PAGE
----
Musically, Sarah Elizabeth Charles has been stretching her wings since the release of her last album with her band Scope, 2017’s Free of Form. The Brooklyn vocalist and composer toured and recorded with French-Tunisian saxophonist Yacine Boulares’ world-jazz combo Ajoyo and collaborated with trumpeter Chief Xian aTunde Adjuah. Tone, her 2020 duo album with pianist/husband Jarrett Cherner, seemed to process raw emotions in real time. Her new Scope project Blank Canvas captures Charles in a very different place: reflective, self-possessed, and reaching out with a voice that’s as beautiful as it is arresting.
With guitarist Jordan Peters joining her longtime bandmates—pianist/keyboardist Jesse Elder, bassist Burniss Earl Travis II, and drummer John Davis—Charles opens the album reciting “Guest House,” a Rumi poem (via Coleman Barks) that speaks of mortal arrivals and departures. Sonically the album is all over the map, but Charles is a steady guide. The first two songs, “Borders” and “Blank Canvas,” are fierce, arena-sized ballads with rock production. After the stormy catharsis Charles gazes inward, leading to the gauzy ballad “Malba.”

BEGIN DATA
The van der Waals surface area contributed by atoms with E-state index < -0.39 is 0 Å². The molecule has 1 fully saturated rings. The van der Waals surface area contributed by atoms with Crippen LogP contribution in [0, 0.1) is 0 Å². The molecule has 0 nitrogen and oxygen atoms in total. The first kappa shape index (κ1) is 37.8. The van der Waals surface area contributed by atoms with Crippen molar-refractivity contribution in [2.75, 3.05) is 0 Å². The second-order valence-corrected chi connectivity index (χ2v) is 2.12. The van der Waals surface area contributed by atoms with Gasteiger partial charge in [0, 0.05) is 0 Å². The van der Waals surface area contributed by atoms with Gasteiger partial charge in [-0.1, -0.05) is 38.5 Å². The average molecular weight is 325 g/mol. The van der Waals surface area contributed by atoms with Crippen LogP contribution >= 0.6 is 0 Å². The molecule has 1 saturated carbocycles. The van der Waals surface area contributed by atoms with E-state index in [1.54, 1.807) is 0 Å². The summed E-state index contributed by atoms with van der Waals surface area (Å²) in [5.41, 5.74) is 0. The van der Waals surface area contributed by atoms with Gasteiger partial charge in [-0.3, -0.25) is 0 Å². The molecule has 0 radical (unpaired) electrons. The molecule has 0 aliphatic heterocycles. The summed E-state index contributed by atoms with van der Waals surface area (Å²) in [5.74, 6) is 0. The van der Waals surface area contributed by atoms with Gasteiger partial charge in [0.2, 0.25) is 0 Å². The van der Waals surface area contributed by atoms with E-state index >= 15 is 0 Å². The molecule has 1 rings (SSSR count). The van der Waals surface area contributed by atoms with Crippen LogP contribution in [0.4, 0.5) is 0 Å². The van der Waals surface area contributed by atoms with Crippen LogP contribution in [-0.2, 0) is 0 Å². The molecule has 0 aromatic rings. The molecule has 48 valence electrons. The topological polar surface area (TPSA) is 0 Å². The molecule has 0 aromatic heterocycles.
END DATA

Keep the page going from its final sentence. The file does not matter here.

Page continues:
The album’s emotional centerpiece is a taut, spacious deconstruction of Max Roach/Oscar Brown Jr.’s famously unfinished We Insist! anthem “Freedom Day,” which adds Adjuah into the mix on his self-designed Adjuah Bow. Plucking the string instrument, he also contributes to Charles’ brief, aching evocation of her lost sibling “Brother,” which she co-wrote with Adjuah. Thematically and texturally, the concluding four tracks almost feel like a self-contained suite, shimmering with sharp observations and self-revelations, starting with her sympathetic portrait of a relationship in extremis, “Out Loud.” The atmospheric “Blind Emotions” evokes turmoil with lapidary vocal tracks, while “BE the Solution” offers a path toward inner peace. Closing with “The Message,” a lithe incantation, Charles sounds renewed, revived, and ready for her next adventure.